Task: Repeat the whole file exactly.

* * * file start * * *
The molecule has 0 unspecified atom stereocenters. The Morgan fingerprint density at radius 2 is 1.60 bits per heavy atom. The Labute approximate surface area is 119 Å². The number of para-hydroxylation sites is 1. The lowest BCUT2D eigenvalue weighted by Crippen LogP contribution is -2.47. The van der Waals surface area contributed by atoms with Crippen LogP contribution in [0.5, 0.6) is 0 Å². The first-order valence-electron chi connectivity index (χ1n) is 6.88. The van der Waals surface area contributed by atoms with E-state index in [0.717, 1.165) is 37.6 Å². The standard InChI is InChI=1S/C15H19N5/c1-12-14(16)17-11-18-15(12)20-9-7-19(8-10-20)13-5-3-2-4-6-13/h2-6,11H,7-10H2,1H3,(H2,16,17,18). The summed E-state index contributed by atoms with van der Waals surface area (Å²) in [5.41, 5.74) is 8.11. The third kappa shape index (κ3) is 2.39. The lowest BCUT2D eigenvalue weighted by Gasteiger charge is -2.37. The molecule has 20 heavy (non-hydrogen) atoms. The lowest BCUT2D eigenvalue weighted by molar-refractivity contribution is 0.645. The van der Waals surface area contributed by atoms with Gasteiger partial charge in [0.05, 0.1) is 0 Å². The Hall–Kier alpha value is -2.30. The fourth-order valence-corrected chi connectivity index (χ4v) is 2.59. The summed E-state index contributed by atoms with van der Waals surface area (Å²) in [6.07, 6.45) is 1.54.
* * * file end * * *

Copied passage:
The molecule has 0 unspecified atom stereocenters. The Morgan fingerprint density at radius 2 is 1.60 bits per heavy atom. The Labute approximate surface area is 119 Å². The number of para-hydroxylation sites is 1. The lowest BCUT2D eigenvalue weighted by Crippen LogP contribution is -2.47. The van der Waals surface area contributed by atoms with Crippen LogP contribution in [0.5, 0.6) is 0 Å². The first-order valence-electron chi connectivity index (χ1n) is 6.88. The van der Waals surface area contributed by atoms with E-state index in [0.717, 1.165) is 37.6 Å². The standard InChI is InChI=1S/C15H19N5/c1-12-14(16)17-11-18-15(12)20-9-7-19(8-10-20)13-5-3-2-4-6-13/h2-6,11H,7-10H2,1H3,(H2,16,17,18). The summed E-state index contributed by atoms with van der Waals surface area (Å²) in [5.41, 5.74) is 8.11. The third kappa shape index (κ3) is 2.39. The lowest BCUT2D eigenvalue weighted by Gasteiger charge is -2.37. The molecule has 20 heavy (non-hydrogen) atoms. The lowest BCUT2D eigenvalue weighted by molar-refractivity contribution is 0.645. The van der Waals surface area contributed by atoms with Gasteiger partial charge in [0.05, 0.1) is 0 Å². The Hall–Kier alpha value is -2.30. The fourth-order valence-corrected chi connectivity index (χ4v) is 2.59. The summed E-state index contributed by atoms with van der Waals surface area (Å²) in [6.07, 6.45) is 1.54.